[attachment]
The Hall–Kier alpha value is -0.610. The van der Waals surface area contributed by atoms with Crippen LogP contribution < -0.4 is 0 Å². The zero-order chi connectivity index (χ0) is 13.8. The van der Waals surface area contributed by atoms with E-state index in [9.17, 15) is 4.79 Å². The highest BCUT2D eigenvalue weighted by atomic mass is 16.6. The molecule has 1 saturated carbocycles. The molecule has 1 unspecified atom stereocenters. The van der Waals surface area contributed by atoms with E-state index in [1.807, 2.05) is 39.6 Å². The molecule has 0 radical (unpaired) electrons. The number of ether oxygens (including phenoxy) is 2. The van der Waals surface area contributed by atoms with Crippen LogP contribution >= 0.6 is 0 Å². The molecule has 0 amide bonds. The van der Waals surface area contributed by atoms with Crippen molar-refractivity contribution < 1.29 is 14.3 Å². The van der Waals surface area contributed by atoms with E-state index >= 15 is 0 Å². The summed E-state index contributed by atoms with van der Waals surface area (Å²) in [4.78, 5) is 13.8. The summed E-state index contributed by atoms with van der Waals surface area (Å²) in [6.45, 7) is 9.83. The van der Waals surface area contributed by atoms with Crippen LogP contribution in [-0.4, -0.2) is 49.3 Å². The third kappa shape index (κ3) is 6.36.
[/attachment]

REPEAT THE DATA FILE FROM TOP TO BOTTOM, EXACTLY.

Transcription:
The Hall–Kier alpha value is -0.610. The van der Waals surface area contributed by atoms with Crippen LogP contribution < -0.4 is 0 Å². The zero-order chi connectivity index (χ0) is 13.8. The van der Waals surface area contributed by atoms with E-state index in [9.17, 15) is 4.79 Å². The highest BCUT2D eigenvalue weighted by atomic mass is 16.6. The molecule has 1 saturated carbocycles. The molecule has 1 unspecified atom stereocenters. The van der Waals surface area contributed by atoms with E-state index in [1.807, 2.05) is 39.6 Å². The molecule has 0 radical (unpaired) electrons. The number of ether oxygens (including phenoxy) is 2. The van der Waals surface area contributed by atoms with Crippen LogP contribution >= 0.6 is 0 Å². The molecule has 0 amide bonds. The van der Waals surface area contributed by atoms with Crippen molar-refractivity contribution < 1.29 is 14.3 Å². The van der Waals surface area contributed by atoms with E-state index >= 15 is 0 Å². The summed E-state index contributed by atoms with van der Waals surface area (Å²) in [4.78, 5) is 13.8. The summed E-state index contributed by atoms with van der Waals surface area (Å²) in [6.45, 7) is 9.83. The van der Waals surface area contributed by atoms with Crippen LogP contribution in [-0.4, -0.2) is 49.3 Å². The third kappa shape index (κ3) is 6.36.